I have been thoroughly enjoying finding local handmade dyers since I’ve been back in New Zealand, although I should hasten to add, my definition of “local” includes Australian as well as New Zealand dyers. After all, we’re only a ditch apart, sound vaguely similar and share the same seasons!

One of my recent discoveries has been Nunnaba Artisan Yarns from Australia and what a delightful discovery it’s been! Jenna has a way of creating beautiful fresh, romantic colourways that capture my imagination and make my fingers start twitching to cast on. Plus, her colours are all dyed onto the most glorious of bases; White Gum Wool, which is simply divine. 

I recently managed to snaffle some Nunnaba yarn by ordering some in Jenna’s Ravelry group when she let everyone know that she had developed some new colourways and was taking a limited number of orders for semi-solids and coordinating gradients. It was only a short wait before my beautifully packaged yarn arrived and I was thrilled with the colours she created and the quality of the wool she uses.

Needless to say, I was very keen to ask Jenna some questions about how she creates her magic and I think you’ll really enjoy what she has to say.

Without further ado, let me introduce Jenna!

me and wool

I was amazed at how fast your last order of yarn sold
out! You seem to have fantastic fans who snap up your yarns as soon as they’re
available! How did you get into dyeing and when did you start?

I’m very lucky, I have such a delightful group of
people that are so supportive and encouraging which means that I can keep
dyeing! It is a wonderful blessing. 

I first got into the yarnie world when I
was pregnant with no. 2 (over 6 year ago now) and was too big to make him the
quilt that I had planned, so decided that knitting was a better option for
someone who couldn’t really get up off the floor anymore. It turned out pretty
horrible and wasn’t finished until he was one anyway, but it did start a bit of
an obsession with yarn. 

Anyway, when I first got into it, I fell in love with
hand-spun yarn and so started spinning shortly after he was born. I loved that
so much more than knitting at the time (is it weird to like making yarn more
than making with yarn?). I
then started to make my own batts, and then dabbling with dyeing fibre, which
kept me occupied for quite some time, but then yarns beckoned again and here we

Bit of a tangent, but our number 2 is also behind the name Nunnaba, not
just the origin- he was always called ’Nunnaba’ by my students at the time. We
lived in outback Western Australia in Wongai country where ‘nunnaba’ means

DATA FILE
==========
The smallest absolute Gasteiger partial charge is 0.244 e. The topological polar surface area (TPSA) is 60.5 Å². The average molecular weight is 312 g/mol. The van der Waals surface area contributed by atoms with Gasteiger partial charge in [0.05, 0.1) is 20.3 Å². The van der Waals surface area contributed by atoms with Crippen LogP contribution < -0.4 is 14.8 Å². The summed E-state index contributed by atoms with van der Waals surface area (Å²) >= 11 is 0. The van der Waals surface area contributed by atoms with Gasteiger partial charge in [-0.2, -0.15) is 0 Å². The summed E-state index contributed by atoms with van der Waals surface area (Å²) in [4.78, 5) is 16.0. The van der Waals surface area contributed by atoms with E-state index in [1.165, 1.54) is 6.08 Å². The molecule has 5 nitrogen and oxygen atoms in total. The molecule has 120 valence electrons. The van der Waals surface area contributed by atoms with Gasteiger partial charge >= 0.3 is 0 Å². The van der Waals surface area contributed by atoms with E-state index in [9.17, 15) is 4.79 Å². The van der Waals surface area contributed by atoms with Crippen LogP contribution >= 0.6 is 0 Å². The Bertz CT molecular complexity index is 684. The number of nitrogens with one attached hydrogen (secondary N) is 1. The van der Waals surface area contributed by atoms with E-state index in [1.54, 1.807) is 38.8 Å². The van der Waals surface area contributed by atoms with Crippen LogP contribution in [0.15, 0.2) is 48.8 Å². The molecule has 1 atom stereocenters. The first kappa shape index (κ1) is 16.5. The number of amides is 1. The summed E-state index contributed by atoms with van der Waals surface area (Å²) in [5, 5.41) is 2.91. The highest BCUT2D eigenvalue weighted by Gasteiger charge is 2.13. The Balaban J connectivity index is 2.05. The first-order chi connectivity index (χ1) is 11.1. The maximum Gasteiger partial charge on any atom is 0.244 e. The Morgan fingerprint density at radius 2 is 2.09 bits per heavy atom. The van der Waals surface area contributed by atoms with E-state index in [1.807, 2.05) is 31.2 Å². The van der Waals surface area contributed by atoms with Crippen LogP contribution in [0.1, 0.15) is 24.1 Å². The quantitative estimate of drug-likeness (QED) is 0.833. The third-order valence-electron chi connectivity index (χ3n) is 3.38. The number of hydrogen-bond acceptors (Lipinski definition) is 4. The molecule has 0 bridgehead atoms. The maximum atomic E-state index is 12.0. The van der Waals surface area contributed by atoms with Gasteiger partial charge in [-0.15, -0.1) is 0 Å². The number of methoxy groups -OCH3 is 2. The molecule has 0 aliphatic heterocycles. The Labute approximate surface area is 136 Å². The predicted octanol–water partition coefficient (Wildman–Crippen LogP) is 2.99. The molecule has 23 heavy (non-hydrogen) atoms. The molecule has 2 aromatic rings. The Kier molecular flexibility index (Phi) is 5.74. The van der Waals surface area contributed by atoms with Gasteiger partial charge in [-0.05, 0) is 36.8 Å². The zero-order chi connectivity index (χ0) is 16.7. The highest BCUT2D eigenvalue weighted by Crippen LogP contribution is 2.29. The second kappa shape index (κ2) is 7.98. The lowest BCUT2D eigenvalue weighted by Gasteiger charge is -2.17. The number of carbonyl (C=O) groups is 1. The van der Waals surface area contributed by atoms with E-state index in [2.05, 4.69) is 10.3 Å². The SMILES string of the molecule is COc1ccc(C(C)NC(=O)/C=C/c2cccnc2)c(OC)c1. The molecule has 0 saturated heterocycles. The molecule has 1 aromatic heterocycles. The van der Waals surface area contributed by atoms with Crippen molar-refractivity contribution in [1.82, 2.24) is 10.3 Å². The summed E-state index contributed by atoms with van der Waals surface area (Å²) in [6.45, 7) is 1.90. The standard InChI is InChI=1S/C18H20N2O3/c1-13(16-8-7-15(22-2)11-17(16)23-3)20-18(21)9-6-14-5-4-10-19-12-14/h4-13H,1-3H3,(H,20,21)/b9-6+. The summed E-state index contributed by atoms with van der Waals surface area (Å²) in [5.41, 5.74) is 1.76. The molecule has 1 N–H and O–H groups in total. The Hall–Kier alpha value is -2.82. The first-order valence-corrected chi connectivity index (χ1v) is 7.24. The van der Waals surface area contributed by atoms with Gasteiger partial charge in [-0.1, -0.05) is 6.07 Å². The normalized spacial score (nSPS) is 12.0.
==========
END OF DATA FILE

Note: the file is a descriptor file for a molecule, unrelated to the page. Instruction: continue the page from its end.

‘little and cute’ and although I wouldn’t say my yarn is little or cute, it was
just a special name to me. 

You have a knack of dyeing beautiful, fresh colourways
which look so romantic. Where do you find inspiration for the colours you

Thank you! I spend a lot of time on pinterest and
Instagram “working” where I find so many beautiful, inspiring photos. I will
quite often find one that just catches my eye and that will start a theme that
I then look for complementing photos to use as inspiration for the colour

For example, there was a photo of an elegant ballerina in soft, sweet
lighting that caught my eye, which led to looking for more ballet inspired photos;
they will become part of an upcoming collection that should be out within the
next few months, I just need to work out which order I’ll do the next few

The Spiced collection actually all started from an inspiration
photo that I didn’t even end up using! Although I loved the solid that I made
for a ‘cinnamon’ colour way, the gradient just didn’t work, which meant that
the solid found it’s way into my stash instead- oops! One of the perks of the

2015-02-18 13.22.31

Gradients seem very popular amongst dyers and knitters at the moment and yours are particularly lovely. Do you enjoy dyeing them?

Oh I really do! The very best part is where I have dyed up a new colourway and wind it into a ball and I get to see the lovely colours coming together in their final form – it’s just magic every time! Although planning them and tweaking them is wonderfully fun too as that’s where the creative process really comes in, like, how will these colours react together, how could I blend so that these two don’t muddy, those sorts of things. And the actual dyeing part- that’s awesome too- when the planning and the playing come together on the yarn and I can see how it all comes together, so much fun! 

Actually, I think the whole process is my favourite part! Except for the cleaning up part, that I could totally live without.

outside workspace

I love hearing about the places people create, especially yarn dyers. Where do you dye your yarn and what is your workspace like?

Well here is what it looks like when it is tidy, but if I stepped back and took a bigger (ahem… more honest) picture, it would be surrounded by bikes and balls and cars and other things to trip over – I get to share my back deck with my 4 kidlets (1 passionate kitchen gardener, 2 future rugby players… or race car drivers, and 1 eager helper).